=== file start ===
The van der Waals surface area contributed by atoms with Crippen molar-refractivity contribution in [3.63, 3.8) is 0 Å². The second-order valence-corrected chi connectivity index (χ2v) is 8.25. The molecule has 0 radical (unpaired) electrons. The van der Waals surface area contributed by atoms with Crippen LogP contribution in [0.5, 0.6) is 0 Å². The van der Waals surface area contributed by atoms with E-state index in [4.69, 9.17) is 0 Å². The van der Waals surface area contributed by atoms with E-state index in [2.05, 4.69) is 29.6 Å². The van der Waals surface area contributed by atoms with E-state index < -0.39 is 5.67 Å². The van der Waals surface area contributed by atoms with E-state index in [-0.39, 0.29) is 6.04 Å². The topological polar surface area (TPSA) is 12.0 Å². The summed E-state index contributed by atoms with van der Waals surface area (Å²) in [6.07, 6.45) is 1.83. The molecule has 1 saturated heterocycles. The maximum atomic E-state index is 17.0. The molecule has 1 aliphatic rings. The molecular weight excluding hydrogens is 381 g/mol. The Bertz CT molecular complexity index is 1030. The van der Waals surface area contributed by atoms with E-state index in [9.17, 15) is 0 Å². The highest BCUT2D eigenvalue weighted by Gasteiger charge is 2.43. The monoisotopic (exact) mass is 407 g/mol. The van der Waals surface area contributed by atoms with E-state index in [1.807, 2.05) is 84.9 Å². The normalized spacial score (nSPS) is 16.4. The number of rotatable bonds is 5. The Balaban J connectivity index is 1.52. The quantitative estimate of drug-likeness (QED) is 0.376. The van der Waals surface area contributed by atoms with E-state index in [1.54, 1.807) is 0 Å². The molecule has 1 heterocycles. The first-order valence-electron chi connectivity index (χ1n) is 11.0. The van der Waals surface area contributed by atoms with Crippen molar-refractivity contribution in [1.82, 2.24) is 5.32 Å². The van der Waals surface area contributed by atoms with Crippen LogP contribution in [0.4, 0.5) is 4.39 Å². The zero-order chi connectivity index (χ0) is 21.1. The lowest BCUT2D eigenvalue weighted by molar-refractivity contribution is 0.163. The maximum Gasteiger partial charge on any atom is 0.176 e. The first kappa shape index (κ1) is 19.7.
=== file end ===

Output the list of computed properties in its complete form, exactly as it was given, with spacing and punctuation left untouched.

The van der Waals surface area contributed by atoms with Crippen molar-refractivity contribution in [3.63, 3.8) is 0 Å². The second-order valence-corrected chi connectivity index (χ2v) is 8.25. The molecule has 0 radical (unpaired) electrons. The van der Waals surface area contributed by atoms with Crippen LogP contribution in [0.5, 0.6) is 0 Å². The van der Waals surface area contributed by atoms with E-state index in [4.69, 9.17) is 0 Å². The van der Waals surface area contributed by atoms with E-state index in [2.05, 4.69) is 29.6 Å². The van der Waals surface area contributed by atoms with E-state index < -0.39 is 5.67 Å². The van der Waals surface area contributed by atoms with E-state index in [-0.39, 0.29) is 6.04 Å². The topological polar surface area (TPSA) is 12.0 Å². The summed E-state index contributed by atoms with van der Waals surface area (Å²) in [6.07, 6.45) is 1.83. The molecule has 1 saturated heterocycles. The maximum atomic E-state index is 17.0. The molecule has 1 aliphatic rings. The molecular weight excluding hydrogens is 381 g/mol. The Bertz CT molecular complexity index is 1030. The van der Waals surface area contributed by atoms with E-state index in [9.17, 15) is 0 Å². The highest BCUT2D eigenvalue weighted by Gasteiger charge is 2.43. The monoisotopic (exact) mass is 407 g/mol. The van der Waals surface area contributed by atoms with E-state index in [1.807, 2.05) is 84.9 Å². The normalized spacial score (nSPS) is 16.4. The number of rotatable bonds is 5. The Balaban J connectivity index is 1.52. The quantitative estimate of drug-likeness (QED) is 0.376. The van der Waals surface area contributed by atoms with E-state index in [1.54, 1.807) is 0 Å². The molecule has 1 heterocycles. The first-order valence-electron chi connectivity index (χ1n) is 11.0. The van der Waals surface area contributed by atoms with Crippen molar-refractivity contribution in [1.82, 2.24) is 5.32 Å². The van der Waals surface area contributed by atoms with Crippen LogP contribution in [0.4, 0.5) is 4.39 Å². The zero-order chi connectivity index (χ0) is 21.1. The lowest BCUT2D eigenvalue weighted by molar-refractivity contribution is 0.163. The maximum Gasteiger partial charge on any atom is 0.176 e. The first kappa shape index (κ1) is 19.7.